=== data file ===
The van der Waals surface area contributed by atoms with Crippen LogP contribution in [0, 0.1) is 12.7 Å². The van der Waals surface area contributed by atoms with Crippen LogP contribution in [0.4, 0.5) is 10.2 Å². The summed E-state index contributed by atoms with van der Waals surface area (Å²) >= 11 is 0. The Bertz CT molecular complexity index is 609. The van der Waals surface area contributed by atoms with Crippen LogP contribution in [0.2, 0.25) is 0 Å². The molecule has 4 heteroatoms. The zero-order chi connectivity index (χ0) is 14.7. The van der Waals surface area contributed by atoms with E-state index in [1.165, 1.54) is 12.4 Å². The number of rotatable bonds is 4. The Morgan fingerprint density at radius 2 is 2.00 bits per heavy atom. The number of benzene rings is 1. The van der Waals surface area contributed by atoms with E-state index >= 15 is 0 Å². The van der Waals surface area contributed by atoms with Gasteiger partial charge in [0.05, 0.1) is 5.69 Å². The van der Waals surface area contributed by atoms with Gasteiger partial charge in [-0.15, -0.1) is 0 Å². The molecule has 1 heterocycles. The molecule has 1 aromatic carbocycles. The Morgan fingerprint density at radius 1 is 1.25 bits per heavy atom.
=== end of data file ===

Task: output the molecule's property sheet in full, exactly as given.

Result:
The van der Waals surface area contributed by atoms with Crippen LogP contribution in [0, 0.1) is 12.7 Å². The van der Waals surface area contributed by atoms with Crippen LogP contribution in [0.4, 0.5) is 10.2 Å². The summed E-state index contributed by atoms with van der Waals surface area (Å²) >= 11 is 0. The Bertz CT molecular complexity index is 609. The van der Waals surface area contributed by atoms with Crippen LogP contribution in [0.2, 0.25) is 0 Å². The molecule has 4 heteroatoms. The zero-order chi connectivity index (χ0) is 14.7. The van der Waals surface area contributed by atoms with E-state index in [1.165, 1.54) is 12.4 Å². The number of rotatable bonds is 4. The Morgan fingerprint density at radius 2 is 2.00 bits per heavy atom. The number of benzene rings is 1. The van der Waals surface area contributed by atoms with E-state index >= 15 is 0 Å². The van der Waals surface area contributed by atoms with Gasteiger partial charge in [0.05, 0.1) is 5.69 Å². The van der Waals surface area contributed by atoms with Gasteiger partial charge in [-0.15, -0.1) is 0 Å². The molecule has 1 heterocycles. The molecule has 1 aromatic carbocycles. The Morgan fingerprint density at radius 1 is 1.25 bits per heavy atom.